The name by which this interesting township is known today was first recorded in the year 1066, and interestingly, this was also the year that good old William the Conqueror defeated the English at the Battle of Hastings and was crowned king of England.
At the time that written history as we know it commenced, the hamlet was a tiny farming settlement situated on the eastern banks of a stream that had its beginnings in the Kemmelburg Ranges in the south.
Situated upon the highest hilltop, not far from where the Grote Mark and St Martins Cathedral stand today, was accomodation for the inhabitants and it was here that the farming was done. Down below, the section between river and settlement consisted of marshland and this was where the animals grazed in relative peace: we mustn’t forget that wolves and small hunting cats were still plentiful during this epoch.
By the eleventh century, technology had advanced to such a degree that the locals had the means for significantly altering the flow of the River Iepere, thereby incorporating it into their defence system: this measure also enabled the traders who owned smaller boats to moor in town. After this, the river in Ieper also became known as ‘Ieperleet’ (river that was modified), then later the ‘Ieperlee’.
Positioned at a junction of roads, canals and various waterways, Ieper became an important trading post, and this meant the township was attacked and conquered numerous times over the centuries. The rebuilding of the township time after time shows the tenacity of the region’s peoples and their love they hold for their town. Despite this, by the 1100s its peoples had built a city of riches, in both economics and culture, from its wool trading with England. With the growth of the cloth trade, it was in the 13th century that construction of the impressive the cloth hall – Lakenhalle – commenced. Taking one century to complete, including repairing damage caused by a town fire, the structure was eventually made of stone.
With the increase in demand for lace and cloth from Ieper,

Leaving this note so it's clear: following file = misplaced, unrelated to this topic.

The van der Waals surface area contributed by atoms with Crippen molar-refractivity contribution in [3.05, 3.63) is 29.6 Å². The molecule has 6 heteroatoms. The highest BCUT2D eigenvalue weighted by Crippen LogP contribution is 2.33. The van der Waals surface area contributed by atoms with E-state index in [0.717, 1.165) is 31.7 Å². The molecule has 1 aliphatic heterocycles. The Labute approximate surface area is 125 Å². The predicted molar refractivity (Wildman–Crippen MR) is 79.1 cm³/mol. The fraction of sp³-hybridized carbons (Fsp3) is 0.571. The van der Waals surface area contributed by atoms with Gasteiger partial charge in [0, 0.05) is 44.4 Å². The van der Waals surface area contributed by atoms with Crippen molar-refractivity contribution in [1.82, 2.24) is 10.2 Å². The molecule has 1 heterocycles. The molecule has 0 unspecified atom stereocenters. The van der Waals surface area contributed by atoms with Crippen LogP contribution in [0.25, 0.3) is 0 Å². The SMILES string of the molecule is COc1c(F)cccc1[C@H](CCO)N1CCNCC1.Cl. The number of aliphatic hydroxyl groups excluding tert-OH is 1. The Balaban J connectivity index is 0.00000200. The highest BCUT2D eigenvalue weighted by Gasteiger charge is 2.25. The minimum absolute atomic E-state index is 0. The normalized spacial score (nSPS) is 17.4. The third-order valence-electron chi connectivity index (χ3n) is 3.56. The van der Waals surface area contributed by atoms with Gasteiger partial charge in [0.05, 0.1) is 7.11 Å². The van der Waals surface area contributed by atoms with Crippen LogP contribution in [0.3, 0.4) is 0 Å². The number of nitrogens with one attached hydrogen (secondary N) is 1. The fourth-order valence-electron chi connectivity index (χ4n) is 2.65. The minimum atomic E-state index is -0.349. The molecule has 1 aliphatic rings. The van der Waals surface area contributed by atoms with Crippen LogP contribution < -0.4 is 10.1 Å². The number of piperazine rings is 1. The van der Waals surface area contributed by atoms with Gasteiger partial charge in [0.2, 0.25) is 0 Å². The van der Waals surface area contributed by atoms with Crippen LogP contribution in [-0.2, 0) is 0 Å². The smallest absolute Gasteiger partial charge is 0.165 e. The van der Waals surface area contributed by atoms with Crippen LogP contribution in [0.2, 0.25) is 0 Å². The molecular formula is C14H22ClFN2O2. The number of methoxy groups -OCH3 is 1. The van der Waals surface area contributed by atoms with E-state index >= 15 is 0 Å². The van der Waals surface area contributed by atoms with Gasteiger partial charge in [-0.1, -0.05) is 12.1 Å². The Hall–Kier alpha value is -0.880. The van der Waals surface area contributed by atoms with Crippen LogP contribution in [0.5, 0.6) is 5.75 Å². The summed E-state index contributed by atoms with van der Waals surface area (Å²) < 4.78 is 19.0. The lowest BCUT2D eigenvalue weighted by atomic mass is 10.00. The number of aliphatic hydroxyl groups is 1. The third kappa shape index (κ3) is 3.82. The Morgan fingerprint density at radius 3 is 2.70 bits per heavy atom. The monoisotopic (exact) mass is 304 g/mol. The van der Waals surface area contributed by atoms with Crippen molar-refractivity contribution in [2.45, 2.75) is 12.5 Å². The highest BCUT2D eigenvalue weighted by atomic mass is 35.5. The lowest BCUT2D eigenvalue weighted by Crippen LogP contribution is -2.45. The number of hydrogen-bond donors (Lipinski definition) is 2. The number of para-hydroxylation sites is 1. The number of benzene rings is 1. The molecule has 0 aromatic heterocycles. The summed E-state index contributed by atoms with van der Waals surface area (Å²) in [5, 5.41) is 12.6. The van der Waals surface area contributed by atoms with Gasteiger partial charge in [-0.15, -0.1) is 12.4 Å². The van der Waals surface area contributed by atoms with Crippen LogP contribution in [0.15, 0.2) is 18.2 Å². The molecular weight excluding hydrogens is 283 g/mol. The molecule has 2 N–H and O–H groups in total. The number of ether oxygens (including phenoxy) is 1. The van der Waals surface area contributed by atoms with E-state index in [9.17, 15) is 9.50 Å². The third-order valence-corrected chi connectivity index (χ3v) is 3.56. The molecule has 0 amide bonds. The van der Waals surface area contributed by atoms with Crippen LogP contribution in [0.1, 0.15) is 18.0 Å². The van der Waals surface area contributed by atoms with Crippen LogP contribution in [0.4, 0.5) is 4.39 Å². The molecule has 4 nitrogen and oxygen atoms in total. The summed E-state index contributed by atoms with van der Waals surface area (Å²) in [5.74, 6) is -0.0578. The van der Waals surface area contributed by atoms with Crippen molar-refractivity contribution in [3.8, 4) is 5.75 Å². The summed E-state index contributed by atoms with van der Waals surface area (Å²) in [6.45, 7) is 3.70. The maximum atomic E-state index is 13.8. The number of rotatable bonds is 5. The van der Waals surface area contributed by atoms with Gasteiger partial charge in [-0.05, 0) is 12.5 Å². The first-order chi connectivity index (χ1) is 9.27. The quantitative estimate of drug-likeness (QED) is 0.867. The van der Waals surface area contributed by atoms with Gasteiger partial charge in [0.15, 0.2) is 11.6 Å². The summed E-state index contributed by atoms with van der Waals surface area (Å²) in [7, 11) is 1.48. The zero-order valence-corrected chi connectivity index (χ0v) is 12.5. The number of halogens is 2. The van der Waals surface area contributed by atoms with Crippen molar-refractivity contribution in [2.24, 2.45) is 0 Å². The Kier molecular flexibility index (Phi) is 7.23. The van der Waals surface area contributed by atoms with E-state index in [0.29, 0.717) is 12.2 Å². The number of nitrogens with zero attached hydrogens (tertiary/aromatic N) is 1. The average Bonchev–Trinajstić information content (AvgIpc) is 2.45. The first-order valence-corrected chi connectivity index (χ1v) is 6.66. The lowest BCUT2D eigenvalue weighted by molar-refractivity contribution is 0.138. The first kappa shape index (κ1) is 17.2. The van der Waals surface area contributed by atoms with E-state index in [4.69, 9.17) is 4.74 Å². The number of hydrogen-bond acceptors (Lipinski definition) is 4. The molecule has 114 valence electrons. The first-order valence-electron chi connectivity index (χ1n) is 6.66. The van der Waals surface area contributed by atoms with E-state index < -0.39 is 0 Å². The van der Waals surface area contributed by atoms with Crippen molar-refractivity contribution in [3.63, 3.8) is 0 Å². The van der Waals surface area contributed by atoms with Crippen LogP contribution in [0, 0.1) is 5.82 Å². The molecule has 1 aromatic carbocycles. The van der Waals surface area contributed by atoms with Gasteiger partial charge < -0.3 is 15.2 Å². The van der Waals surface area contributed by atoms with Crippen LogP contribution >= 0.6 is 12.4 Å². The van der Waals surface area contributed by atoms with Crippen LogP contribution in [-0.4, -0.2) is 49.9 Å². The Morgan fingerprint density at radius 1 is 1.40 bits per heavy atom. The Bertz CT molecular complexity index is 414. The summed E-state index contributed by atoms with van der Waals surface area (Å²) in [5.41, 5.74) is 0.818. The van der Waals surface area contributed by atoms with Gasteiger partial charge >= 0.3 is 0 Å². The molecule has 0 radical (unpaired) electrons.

came the need for a larger waterway that could cope with the increase of boat traffic upon it. The result was Kanaal Ieper – Ijzer that connected this important hub directly to the sea, and up until 1686 passage right into the centre of town.
Initially surrounded by dirt mounds, then dirt mounds with gates of stone for protection, by the end of the 950’s a fortified castle had taken their place. Moving to the early 14th century, the defence system was extended outwards with the addition of an inner and outer moat system that encompassed the settlements that had outgrown the earlier structure.
The mid 14th century was the time of both the Black Death and numerous sieges, and this brought with them economic disaster that lasted several centuries for the city.
Under the Burgundians, a decade long venture saw the construction of an outer stone wall standing almost five metres in height, into which a total of nine gates were incorporated. Of these, with some adjustments along the way, only the Lille Gate remains from the time period of 1385. The 1600s, found the Spanish, then French, adding their touches to the structure.
- The word ‘Ieper’ originates from the stream of like name.
- Growing upon the banks of the stream were elms, a tree endemic to the region, that was named ‘Iep’ in the dialect spoken by the Belgae. Today, linguists believe the word derived from Germanic Frisian. Named for the elms growing upon its banks, the river’s name changed over the centuries: ‘Ipre’, ‘Iepere’, ‘Ieper’, ‘Ijzer’, ‘Yser’.
- The Roman settlers named the town ‘Ypra’ after their invasion during the 1st century.
- How many spellings has the town experienced? Can you believe 40! Ypra, Ieper, Ipra, Ipera, Ipre, Ipres, Iprae, Ipera, Iperen, Hypra, Hipra, Ipretum, Hipretum, Ipresnsis, Yppre, Ijper, Yperen, Yper, Yeper, Ypres…………
- After a fire destroyed much of the township in 1241, the decision was made to rebuild all structures in stone.
- 1 in 3 Ieper residents died during the black plague outbreak within the town.
- By 1260, Ieper had a population that numbered 40,000. As comparisons, London’s has been estimated at between 20,000 and 25,000 for the same time period and Oxford’s at approximately 4,200.
- Ieper has a long history of beer making. By 1649 there were 29 breweries, 50 inns and the population was larger than today’s.
Ypres in War and Peace: Martin Maris Evans. Pitkin Publishing, Pavilion Books
Flanders Today, Saturday 28th September 2019